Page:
FIG. 3 shows a second embodiment of a heat exchanger 120, which can be used with the batch type system of FIG. 1 in accordance with the present invention. In this embodiment, the heat exchanger 120 includes an inlet 124 and outlet 126 for the carbonaceous material located at opposing ends of exchanger 120, a plurality of tubes 128 into which the carbonaceous material is charged for upgrading, an upper valve 118 and a lower valve 141 to maintain the carbonaceous material under pressure within the tubes 128, and an outer casing 130 which surrounds the plurality of tubes and inlet valves 135 for injecting an inert gas 134 or another gas such as carbon dioxide into the tubes. The inert gas or carbon dioxide gas is under pressure such that when the flow is activated the gas readily flows into tubes 128 which are at atmospheric pressure. When the pressure within the tubes is raised to the desired level, the gas flow is turned off. Generally, the inert gas will raise the pressure of the system to between about 2 PSIG and 3000 PSIG and preferably to about 800 PSIG. The outer casing 130 includes four inlet/outlet valves 144-147 through which heat exchange medium is circulated. The first valve 144 is located proximate to the top of the heat exchanger just below the valve 118. The second valve 145 is located down about one-third the length of the heat exchanger 120 below the first valve 144. The third valve 146 is located down about two-thirds the length of the heat exchanger 120 below both the first and second valves and the fourth valve 147 is located proximate to the bottom of the heat exchanger 120 above valve 141. Extending from the inner wall of the casing 130 are a number of open-ended flanges 122 arranged in an alternating step-wise fashion over which the heat exchange medium flows downwardly within casing 130.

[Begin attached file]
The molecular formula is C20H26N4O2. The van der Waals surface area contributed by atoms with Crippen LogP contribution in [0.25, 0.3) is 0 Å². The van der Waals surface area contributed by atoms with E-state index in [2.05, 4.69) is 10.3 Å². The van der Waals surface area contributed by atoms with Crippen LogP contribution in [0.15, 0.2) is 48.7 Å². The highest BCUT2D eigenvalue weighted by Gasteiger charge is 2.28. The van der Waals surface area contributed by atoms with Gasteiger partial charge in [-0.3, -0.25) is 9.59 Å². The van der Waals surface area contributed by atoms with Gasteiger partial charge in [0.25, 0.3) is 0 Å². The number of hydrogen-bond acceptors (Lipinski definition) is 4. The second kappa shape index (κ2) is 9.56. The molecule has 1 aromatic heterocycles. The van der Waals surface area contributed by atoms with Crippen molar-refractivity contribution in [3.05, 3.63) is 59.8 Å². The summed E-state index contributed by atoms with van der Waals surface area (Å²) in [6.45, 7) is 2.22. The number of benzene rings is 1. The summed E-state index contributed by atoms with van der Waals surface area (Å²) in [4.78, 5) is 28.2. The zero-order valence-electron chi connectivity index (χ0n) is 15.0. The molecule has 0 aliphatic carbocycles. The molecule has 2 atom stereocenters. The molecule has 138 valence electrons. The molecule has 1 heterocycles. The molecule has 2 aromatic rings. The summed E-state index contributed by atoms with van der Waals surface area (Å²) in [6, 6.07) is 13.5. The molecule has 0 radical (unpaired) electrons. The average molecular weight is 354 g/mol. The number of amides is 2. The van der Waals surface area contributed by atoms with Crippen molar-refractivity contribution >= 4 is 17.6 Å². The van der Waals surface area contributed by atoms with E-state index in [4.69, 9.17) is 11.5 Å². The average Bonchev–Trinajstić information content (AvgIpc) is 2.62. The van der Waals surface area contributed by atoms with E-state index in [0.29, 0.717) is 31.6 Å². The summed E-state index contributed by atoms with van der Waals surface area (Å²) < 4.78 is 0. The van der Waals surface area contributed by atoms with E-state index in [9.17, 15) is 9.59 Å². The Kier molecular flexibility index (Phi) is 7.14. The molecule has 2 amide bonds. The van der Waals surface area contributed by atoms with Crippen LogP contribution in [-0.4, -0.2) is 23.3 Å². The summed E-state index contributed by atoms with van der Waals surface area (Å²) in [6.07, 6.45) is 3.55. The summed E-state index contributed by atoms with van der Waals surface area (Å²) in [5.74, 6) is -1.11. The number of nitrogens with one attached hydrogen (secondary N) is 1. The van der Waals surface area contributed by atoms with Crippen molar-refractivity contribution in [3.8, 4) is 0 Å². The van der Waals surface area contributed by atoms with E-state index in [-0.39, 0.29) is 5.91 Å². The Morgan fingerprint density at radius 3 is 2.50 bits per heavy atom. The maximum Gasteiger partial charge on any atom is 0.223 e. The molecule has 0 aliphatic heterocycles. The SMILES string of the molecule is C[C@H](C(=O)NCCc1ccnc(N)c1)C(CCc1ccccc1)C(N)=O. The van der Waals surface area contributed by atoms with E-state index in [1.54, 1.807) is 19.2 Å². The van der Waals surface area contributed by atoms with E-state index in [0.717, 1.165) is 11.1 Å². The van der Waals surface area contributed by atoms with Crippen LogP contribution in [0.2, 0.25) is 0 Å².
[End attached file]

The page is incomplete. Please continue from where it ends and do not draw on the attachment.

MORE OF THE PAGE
After valve 141 has been closed, the carbonaceous material has been charged into the tubes 128 and the valve 118 has been closed and the inert gas or carbon dioxide has been injected into the tubes 128, a heat exchange medium is continuously circulated throughout the casing 130 to increase the temperature of the carbonaceous material contained within the tubes 128. The heat exchange medium which has been heated by a furnace 149 to a temperature sufficient to vaporize the moisture contained within the carbonaceous material. Typically the heat exchange medium is heated to between about 250 F. and about 1200 F. and is preferably heated to about 750 F. The heat exchange medium is introduced into casing 130 through the first valve 144. With valves 144 and 147 open and valves 145 and 146 closed initially, heat exchange medium is allowed to fill the casing 130. Once the casing is filled, valve 147 is closed and valve 145 is opened so that the heat exchange medium circulates mainly through the upper one third of the casing. As the heat exchange medium flows to the end of the uppermost flange 122, the heat exchange medium flows down to the next flange 122. This back and forth downward flow continues until the heat exchange medium reaches the second valve 145 where it flows out through the second valve 145 and is circulated back through the furnace 149 for reheating. During the process of circulating a heat exchange medium throughout the casing 130, moisture which is contained in the carbonaceous material vaporizes and condenses on the cooler carbonaceous material located below the level of the heat exchanger where the heat exchange medium is being circulated. After substantially all of the moisture contained in the carbonaceous material located in the top one-third of the tubes 128 has been driven down below the level of the second valve 145, the second valve 145 is closed and the third valve 146 is opened while the fourth valve 147 remains closed. This now allows the heat exchange medium to circulate throughout the top two-thirds of the casing until essentially all of the moisture vaporizes and condenses on the carbonaceous material located below the level of the third valve 146. When substantially all the moisture is contained below the level of the third valve 146, the third valve 146 is closed while the second valve 145 remains closed and the fourth valve 147 is opened. Eventually, substantially all of the moisture which was present in the charge of carbonaceous material is driven below the level of the fourth valve 147 where it is collected and drained from the heat exchanger through valve 140 along with other by-products, such as tar and other gases, which come-off the charge. After the upgrading process is complete, the charge is fed to extruder 150 for pelletizing.